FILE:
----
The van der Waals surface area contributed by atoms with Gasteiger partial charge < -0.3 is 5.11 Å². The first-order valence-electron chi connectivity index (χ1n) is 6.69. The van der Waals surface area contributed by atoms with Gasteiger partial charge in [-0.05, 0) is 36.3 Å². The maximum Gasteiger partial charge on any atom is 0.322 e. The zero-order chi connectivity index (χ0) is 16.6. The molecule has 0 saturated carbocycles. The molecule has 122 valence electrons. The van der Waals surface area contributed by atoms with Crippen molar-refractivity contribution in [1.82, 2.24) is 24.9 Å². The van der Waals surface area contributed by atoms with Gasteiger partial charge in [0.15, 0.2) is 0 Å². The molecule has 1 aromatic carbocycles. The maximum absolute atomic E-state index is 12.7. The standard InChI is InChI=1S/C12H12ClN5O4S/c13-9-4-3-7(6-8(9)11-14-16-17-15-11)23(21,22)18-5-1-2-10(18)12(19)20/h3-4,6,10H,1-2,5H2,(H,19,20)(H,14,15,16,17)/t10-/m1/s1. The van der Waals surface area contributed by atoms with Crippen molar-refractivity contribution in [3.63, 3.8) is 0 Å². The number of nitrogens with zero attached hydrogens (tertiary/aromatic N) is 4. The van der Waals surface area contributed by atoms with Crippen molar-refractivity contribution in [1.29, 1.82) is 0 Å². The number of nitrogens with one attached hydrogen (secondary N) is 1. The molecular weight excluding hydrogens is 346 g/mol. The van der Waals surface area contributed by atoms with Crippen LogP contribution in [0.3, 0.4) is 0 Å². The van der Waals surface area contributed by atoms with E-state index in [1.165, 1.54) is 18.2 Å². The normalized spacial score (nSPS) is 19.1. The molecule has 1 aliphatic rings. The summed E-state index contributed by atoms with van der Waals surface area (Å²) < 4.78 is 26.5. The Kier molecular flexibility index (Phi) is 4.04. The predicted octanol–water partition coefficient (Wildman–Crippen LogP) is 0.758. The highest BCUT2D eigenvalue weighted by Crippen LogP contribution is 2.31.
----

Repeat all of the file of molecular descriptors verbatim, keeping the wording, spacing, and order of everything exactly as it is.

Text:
The van der Waals surface area contributed by atoms with Gasteiger partial charge < -0.3 is 5.11 Å². The first-order valence-electron chi connectivity index (χ1n) is 6.69. The van der Waals surface area contributed by atoms with Gasteiger partial charge in [-0.05, 0) is 36.3 Å². The maximum Gasteiger partial charge on any atom is 0.322 e. The zero-order chi connectivity index (χ0) is 16.6. The molecule has 0 saturated carbocycles. The molecule has 122 valence electrons. The van der Waals surface area contributed by atoms with Crippen molar-refractivity contribution in [1.82, 2.24) is 24.9 Å². The van der Waals surface area contributed by atoms with Gasteiger partial charge in [0.15, 0.2) is 0 Å². The molecule has 1 aromatic carbocycles. The maximum absolute atomic E-state index is 12.7. The standard InChI is InChI=1S/C12H12ClN5O4S/c13-9-4-3-7(6-8(9)11-14-16-17-15-11)23(21,22)18-5-1-2-10(18)12(19)20/h3-4,6,10H,1-2,5H2,(H,19,20)(H,14,15,16,17)/t10-/m1/s1. The van der Waals surface area contributed by atoms with Crippen molar-refractivity contribution in [3.63, 3.8) is 0 Å². The number of nitrogens with zero attached hydrogens (tertiary/aromatic N) is 4. The van der Waals surface area contributed by atoms with Crippen molar-refractivity contribution in [1.29, 1.82) is 0 Å². The number of nitrogens with one attached hydrogen (secondary N) is 1. The molecular weight excluding hydrogens is 346 g/mol. The van der Waals surface area contributed by atoms with Crippen LogP contribution in [0.3, 0.4) is 0 Å². The van der Waals surface area contributed by atoms with E-state index in [1.165, 1.54) is 18.2 Å². The normalized spacial score (nSPS) is 19.1. The molecule has 1 aliphatic rings. The summed E-state index contributed by atoms with van der Waals surface area (Å²) < 4.78 is 26.5. The Kier molecular flexibility index (Phi) is 4.04. The predicted octanol–water partition coefficient (Wildman–Crippen LogP) is 0.758. The highest BCUT2D eigenvalue weighted by Crippen LogP contribution is 2.31.